Demand for inquiry into Sudanese 'atrocities'

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The Independent Online

Human rights organisations appealed yesterday for an independent international investigation into alleged atrocities by Sudan against the African Nuba people in the mountains on its southern border. They are also calling on the UN Security Council to urgently press the government in Khartoum to allow the resumption of aid flights into the Nuba Mountains as well as the presence of foreign observers on the ground.



“There's an urgent need for an independent investigation into what's taken place and is still taking place in the Nuba Mountains,” said Jehanne Henry from Human Rights Watch, one of four groups to call for an inquiry into fighting in South Kordofan state where a disputed election led to heavy fighting last month.

“Sudan must be forcefully pushed into opening up the area to aid.” she said. Sudan has barred all international access to South Kordofan but The Independent was able to reach the affected areas and confirm reports of heavy civilian casualties and indiscriminate bombing by government forces. As many as 20,000 people were found to be living in horredous conditions in the caves and rocks of a single mountain range last week where they had fled to escape the aerial campaign.

Local relief agencies have estimated that as many as 100,000 people have been displaced since Khartoum launched a violent campaign to disarm the Nuban Sudan People's Liberation Army/Movement and arrest or assassinate it political leadership and allies.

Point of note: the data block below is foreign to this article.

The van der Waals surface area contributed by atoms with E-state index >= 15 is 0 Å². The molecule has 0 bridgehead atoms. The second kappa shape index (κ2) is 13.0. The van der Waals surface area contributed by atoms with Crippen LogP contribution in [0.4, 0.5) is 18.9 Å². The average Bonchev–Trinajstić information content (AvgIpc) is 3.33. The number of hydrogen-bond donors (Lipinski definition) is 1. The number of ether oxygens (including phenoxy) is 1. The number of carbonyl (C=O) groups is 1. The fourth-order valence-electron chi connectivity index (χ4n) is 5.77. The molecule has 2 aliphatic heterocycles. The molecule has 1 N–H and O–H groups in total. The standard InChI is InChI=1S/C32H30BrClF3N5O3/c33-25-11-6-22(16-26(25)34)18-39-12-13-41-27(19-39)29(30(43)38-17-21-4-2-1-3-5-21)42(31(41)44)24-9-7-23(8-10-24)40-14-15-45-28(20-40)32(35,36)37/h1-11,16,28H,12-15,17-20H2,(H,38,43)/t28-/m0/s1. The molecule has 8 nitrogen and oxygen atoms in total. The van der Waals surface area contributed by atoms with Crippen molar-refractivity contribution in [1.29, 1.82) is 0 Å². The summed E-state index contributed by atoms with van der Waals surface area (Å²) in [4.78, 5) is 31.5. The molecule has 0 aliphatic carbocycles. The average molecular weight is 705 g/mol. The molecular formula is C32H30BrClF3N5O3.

President Omar al-Bashir has denied that his forces have targeted civilians but doctors on the ground say that as many as 600 people have been killed since early June, including women and children shredded by bombs.

Talks between the Khartoum and the SPLM, formerly allied to the same movement in South Sudan, have decisively broken down. The Nuban rebel army is seeking an alliance with groups in Blue Nile State and Darfur to push for a democratic and secular government to replace the hardline Arab-Islamic Bashir regime.

A leaked UN report accused Khartoum of blocking their mission in the area and “indiscriminate shelling” and bombing of civilians in the Nuba Mountains.

The UN mission has been accused of failing to protect civilians and eye-witnesses told The Independent that peacekeepers allowed Nubans to be “slaughtered like sheep” outside its base in the state capital, Kadugli.

Refugees from the fighting further north have described similar atrocities in the battle for the town of Dalami.

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